Jonathan F.P. Rose Wants Cities Like Louisville To Consider The Future
Jonathan F.P. Rose is at the forefront of designing affordable, green living spaces in cities.
Rose has put his thoughts, theories and experience into a new book, “The Well-Tempered City.” In it, he argues that cities can and should play a vital role in the addressing broader economic, environmental and societal issues of our time.
Rose is in Louisville Wednesday to talk about his ideas with the Nature Conservancy. He spoke with me about his book, implementing his ideas, and how those ideas were influenced by someone you wouldn’t associate with urban planning: Johann Sebastian Bach.
You can listen to our conversation in the media player above.
On drawing inspiration from Bach:
“In the early 1700s, a new way of writing music, of composing called temperament came about. It was actually a way of tuning instruments that allowed every separate key to be integrated into a vast harmony, and Bach used this and created something called 'The Well-Tempered Clavier.' It's such a magnificent piece of music, and it struck me as a fantastic model for the task we have ahead for cities.”
On what a city needs to do first in planning:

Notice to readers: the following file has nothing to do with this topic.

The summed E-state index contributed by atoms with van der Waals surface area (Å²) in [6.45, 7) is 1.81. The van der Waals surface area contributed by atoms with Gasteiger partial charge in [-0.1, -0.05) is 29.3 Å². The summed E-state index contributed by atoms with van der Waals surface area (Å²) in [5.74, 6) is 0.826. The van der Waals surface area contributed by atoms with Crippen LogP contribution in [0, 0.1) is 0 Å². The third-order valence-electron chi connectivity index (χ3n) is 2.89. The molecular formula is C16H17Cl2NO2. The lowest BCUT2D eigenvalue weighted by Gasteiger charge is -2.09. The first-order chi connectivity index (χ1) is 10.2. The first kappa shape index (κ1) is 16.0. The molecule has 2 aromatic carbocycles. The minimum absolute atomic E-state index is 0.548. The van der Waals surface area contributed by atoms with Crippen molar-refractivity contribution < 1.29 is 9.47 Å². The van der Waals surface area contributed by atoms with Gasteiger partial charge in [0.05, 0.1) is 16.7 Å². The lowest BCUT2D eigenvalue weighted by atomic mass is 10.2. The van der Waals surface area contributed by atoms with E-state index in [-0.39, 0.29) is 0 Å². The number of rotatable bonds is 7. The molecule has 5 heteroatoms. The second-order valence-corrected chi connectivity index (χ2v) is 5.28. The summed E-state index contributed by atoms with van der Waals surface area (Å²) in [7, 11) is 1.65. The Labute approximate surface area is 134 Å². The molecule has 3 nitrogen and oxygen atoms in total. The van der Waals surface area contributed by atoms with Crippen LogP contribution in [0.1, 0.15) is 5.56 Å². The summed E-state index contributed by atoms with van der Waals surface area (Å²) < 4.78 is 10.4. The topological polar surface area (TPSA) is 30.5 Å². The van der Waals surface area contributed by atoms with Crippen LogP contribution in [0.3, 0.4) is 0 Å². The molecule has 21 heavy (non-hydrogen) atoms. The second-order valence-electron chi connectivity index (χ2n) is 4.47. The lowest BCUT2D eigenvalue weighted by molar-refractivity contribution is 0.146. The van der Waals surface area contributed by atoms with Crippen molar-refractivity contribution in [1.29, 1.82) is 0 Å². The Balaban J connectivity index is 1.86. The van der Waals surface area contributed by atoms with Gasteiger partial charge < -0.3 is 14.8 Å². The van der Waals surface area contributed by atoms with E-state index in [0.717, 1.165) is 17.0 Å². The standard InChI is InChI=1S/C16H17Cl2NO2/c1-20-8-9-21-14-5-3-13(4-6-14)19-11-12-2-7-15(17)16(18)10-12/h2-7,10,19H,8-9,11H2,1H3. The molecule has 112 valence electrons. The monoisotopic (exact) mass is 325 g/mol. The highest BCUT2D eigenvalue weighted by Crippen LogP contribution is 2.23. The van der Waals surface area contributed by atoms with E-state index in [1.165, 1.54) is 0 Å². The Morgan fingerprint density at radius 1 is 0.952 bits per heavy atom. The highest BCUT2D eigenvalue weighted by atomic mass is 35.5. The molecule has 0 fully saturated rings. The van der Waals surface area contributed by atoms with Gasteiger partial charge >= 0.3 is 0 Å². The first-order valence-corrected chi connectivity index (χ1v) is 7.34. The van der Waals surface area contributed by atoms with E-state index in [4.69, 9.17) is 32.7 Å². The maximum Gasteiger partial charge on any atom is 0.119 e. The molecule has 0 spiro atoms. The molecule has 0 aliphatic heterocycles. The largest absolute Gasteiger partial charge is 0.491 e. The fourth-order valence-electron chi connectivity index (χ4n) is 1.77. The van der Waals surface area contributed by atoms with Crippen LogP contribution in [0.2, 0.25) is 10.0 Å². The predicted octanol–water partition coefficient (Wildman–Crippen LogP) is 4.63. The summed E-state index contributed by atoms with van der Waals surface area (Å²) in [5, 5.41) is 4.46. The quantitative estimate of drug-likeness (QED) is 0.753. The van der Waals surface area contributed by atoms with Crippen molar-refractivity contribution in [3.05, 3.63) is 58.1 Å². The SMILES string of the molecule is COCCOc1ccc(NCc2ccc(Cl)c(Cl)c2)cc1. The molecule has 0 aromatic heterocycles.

“The first one is coherence, what we've actually been talking about. I'm finding that cities around America do not have big visions. They don't have a vision for what they want to become, although I do understand Louisville wants to become a compassionate city. I think that's a fantastic goal.
"What we're recommending now is that cities have a big vision. They figure out: What are the metrics? How do you measure through the terms of health, education, environment, jobs, housing, transportation? How do you set measurements on how you achieve that goal, and then to better use their tools of planning, of regulations, of investments, of incentives, and leadership to aim toward achieving the goals.”
On how these ideas are being implemented:
“For example, in 1986 New York City recognized that it had an affordable housing crisis and set out to solve it. Now I want to put on the table that it has not solved it, but it created an affordable housing program and funding for it, and every single Republican or Democratic mayor since 1986 has continued that affordable housing program.
"And so here we are 30 years later, and what we see is substantial improvement in neighborhoods. The South Bronx is completely rebuilt, Harlem is thriving, Bedford-Stuyvesant, these are all communities that were completely devastated in 1986. And they're all healthy, thriving communities and very attractive communities today.”